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Homework Help: Why can't I show Newton's Third Law by different means?

  1. Oct 3, 2015 #1
    1. The problem statement, all variables and given/known data
    A small mass (1 kg) sits next to a larger mass (3 kg) on a table. A force of 5 newtons pushes from left to right on the system while a force of 3 newtons pushes from right to left on the system. Am I justified to conclude that the net force on the larger block has magnitude 2 newtons?

    2. Relevant equations
    Why can't I get the same answer when I solve separately the force of block two onto block one (the larger onto the smaller)? I get the answer when I solve for F_12 and then state that F_21 is - F_12 by Newton's Third Law. But, why can't I do the reverse, F_21 solved first? Why do I get two separate answers?

    3. The attempt at a solution
    I correctly answer that the answer is no. In fact, the force on block two (the larger block) is actually 1.5 newtons. First, I treat the whole as a single system to get the acceleration, which is

    a = (F_right - F_left) / (m1 + m2) = 0.5 m/s^2

    I then solve for the force of block one onto block two to get

    F_12 = m2*a = [ m2 / (m1 + m2) ] * (F_right - F_left) = 1.5 newtons (this is the answer)

    To get the force of block 2 onto block one, I simply chant that because they are an interaction pair,

    F_12 = - F_21.

    [Onion]. BUT, if I start the problem solving for the force of block two onto block one, F21, I cannot get the answer. Actually, I get that the F_21 = 0.5 newtons. This does not make any sense.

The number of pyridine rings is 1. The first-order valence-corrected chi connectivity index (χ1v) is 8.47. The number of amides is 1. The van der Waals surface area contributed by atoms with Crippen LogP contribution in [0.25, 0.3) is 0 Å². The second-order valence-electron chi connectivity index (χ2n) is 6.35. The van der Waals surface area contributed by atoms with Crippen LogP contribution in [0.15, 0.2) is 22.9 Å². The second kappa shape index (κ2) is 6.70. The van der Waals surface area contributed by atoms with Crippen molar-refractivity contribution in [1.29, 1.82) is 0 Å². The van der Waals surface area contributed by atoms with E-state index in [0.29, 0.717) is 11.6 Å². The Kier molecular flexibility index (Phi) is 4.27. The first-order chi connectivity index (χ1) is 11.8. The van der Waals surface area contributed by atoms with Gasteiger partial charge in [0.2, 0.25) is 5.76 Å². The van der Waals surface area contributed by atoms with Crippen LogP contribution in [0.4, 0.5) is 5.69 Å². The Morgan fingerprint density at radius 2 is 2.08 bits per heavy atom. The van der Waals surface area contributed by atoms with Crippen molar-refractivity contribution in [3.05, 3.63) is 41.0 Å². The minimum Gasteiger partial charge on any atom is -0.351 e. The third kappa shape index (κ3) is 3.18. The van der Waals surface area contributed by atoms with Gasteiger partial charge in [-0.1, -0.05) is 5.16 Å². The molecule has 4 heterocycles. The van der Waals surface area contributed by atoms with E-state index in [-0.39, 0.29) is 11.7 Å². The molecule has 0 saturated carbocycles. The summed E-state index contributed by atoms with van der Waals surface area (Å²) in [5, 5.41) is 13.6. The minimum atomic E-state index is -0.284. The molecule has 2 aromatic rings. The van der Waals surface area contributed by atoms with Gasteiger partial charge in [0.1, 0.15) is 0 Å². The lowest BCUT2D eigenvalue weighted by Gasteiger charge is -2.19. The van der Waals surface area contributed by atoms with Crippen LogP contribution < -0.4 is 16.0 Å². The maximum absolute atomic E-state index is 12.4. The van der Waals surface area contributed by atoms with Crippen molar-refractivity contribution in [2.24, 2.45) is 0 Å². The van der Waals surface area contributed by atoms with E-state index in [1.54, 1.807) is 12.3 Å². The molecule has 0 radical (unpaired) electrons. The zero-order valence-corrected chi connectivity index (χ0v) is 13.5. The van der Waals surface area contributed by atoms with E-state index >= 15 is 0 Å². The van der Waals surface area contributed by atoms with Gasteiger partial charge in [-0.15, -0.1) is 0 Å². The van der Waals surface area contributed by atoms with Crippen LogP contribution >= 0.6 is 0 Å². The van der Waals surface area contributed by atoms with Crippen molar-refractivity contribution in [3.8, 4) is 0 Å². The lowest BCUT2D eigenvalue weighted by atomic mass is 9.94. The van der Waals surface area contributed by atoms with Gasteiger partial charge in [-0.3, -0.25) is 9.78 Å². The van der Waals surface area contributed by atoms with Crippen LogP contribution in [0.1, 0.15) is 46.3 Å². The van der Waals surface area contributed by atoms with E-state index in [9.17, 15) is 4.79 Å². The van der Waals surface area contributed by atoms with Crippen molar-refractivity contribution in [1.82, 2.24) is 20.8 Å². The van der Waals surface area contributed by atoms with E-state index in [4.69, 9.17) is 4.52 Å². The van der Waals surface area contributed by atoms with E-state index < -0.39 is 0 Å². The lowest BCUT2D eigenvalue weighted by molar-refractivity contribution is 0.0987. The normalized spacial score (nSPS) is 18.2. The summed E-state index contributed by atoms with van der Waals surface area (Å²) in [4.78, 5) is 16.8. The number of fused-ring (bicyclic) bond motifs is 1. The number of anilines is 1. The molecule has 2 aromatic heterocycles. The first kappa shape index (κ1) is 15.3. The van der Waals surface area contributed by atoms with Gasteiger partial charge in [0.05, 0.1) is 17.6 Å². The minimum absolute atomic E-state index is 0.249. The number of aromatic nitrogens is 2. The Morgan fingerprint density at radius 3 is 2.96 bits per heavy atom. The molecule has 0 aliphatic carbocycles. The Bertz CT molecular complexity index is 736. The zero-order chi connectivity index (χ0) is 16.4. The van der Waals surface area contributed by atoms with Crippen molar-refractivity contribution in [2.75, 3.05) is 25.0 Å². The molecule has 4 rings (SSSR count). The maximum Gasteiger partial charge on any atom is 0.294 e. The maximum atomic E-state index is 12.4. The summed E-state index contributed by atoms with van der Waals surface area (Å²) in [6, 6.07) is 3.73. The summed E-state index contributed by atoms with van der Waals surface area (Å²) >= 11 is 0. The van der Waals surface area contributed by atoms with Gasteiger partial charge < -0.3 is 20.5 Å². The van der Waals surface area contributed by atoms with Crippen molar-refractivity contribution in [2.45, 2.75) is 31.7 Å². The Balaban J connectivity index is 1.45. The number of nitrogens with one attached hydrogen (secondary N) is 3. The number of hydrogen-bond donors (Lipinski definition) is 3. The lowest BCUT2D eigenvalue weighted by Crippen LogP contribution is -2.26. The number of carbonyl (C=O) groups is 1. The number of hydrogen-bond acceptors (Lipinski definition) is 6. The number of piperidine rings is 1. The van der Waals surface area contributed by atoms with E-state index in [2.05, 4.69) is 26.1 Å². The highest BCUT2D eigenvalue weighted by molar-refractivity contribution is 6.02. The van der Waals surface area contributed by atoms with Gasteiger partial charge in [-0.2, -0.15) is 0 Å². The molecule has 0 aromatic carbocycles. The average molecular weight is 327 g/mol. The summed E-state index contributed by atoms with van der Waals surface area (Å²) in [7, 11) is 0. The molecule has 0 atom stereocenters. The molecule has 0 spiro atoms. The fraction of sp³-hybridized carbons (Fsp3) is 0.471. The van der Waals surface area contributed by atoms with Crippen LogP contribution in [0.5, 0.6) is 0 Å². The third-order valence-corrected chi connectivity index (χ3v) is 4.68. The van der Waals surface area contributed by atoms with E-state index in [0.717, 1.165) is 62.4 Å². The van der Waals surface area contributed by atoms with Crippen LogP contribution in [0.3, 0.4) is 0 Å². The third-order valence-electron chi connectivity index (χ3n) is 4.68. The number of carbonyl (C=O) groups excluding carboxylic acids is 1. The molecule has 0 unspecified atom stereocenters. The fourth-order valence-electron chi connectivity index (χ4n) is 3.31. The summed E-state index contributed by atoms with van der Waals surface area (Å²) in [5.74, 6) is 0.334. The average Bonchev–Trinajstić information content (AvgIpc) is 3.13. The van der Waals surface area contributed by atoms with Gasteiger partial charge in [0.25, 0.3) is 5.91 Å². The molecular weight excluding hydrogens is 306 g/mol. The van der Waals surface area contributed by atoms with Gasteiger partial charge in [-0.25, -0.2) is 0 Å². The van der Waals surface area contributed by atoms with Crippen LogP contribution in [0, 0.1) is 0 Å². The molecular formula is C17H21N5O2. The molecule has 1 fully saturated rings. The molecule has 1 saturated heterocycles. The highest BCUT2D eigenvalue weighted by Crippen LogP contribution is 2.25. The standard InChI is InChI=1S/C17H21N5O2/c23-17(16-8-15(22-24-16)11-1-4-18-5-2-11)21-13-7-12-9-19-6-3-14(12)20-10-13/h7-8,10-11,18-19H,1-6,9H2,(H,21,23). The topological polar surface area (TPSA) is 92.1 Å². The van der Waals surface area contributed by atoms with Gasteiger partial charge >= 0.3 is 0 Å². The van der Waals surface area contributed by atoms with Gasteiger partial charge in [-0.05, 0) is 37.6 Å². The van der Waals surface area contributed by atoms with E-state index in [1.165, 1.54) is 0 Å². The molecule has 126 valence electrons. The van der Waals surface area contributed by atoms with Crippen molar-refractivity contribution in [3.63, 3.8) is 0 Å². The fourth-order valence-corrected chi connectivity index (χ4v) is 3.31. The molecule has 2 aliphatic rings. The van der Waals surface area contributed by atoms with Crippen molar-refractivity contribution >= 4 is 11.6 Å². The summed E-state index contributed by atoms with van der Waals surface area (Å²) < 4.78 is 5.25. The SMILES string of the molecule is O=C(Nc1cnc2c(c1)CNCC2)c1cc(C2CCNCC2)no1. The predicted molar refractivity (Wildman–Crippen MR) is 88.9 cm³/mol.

F_21 = m1*a = [ m1 / (m1 + m2) ] * (F_right - F_left) = 0.5 newtons ??? (why isn't it 1.5 N?)

    My point is that I only get the right answer when I do it one way. When I try different ways to reinforce that I understand, being mathematically poetic, I quickly hit the skids.

    Thank you and looking forward to see where I went wrong.


    Is it correct for me to write that the force on block one is

    F_1 = F_right - F_21 = m1*a ?

    and that that force on block two is

    F_2 = F_12 - F_left = m2*a ?
    Last edited: Oct 3, 2015
  2. jcsd
  3. Oct 3, 2015 #2


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    Staff: Mentor

    Which mass is left, which one is right?
    This is not correct, as F_12 is not the only force acting on mass 2. There is another one.
    The other derivation has the same issue, so you get two wrong answers.

    That is a better approach and it should lead to a correct answer.
  4. Oct 3, 2015 #3

    Block one is the left block and block two sits to its right. Do you mean that this is wrong, too? 'F_12 = m2*a = [ m2 / (m1 + m2) ] * (F_right - F_left) = 1.5 newtons. ' 1.5 newtons is the solution at the back of the book.

  5. Oct 3, 2015 #4


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    1.5 N is certainly not the force between the blocks.
    An easy cross-check: the right, heavy block has a force of 3 N towards the left side and the force |F_12| in the opposite direction. It is accelerating to the right. Clearly |F_12| has to be larger than 3 N.
  6. Oct 3, 2015 #5
    Yes, but there is also a force of 5 newtons pushing to the right (on block one side). The 3 newton force is pushing leftward on block two.
  7. Oct 4, 2015 #6


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    Staff: Mentor

    Sure, the 5 N force makes sure that the block accelerates to the right. Details are not relevant for the argument that the mutual force between the blocks has to exceed 3 N.
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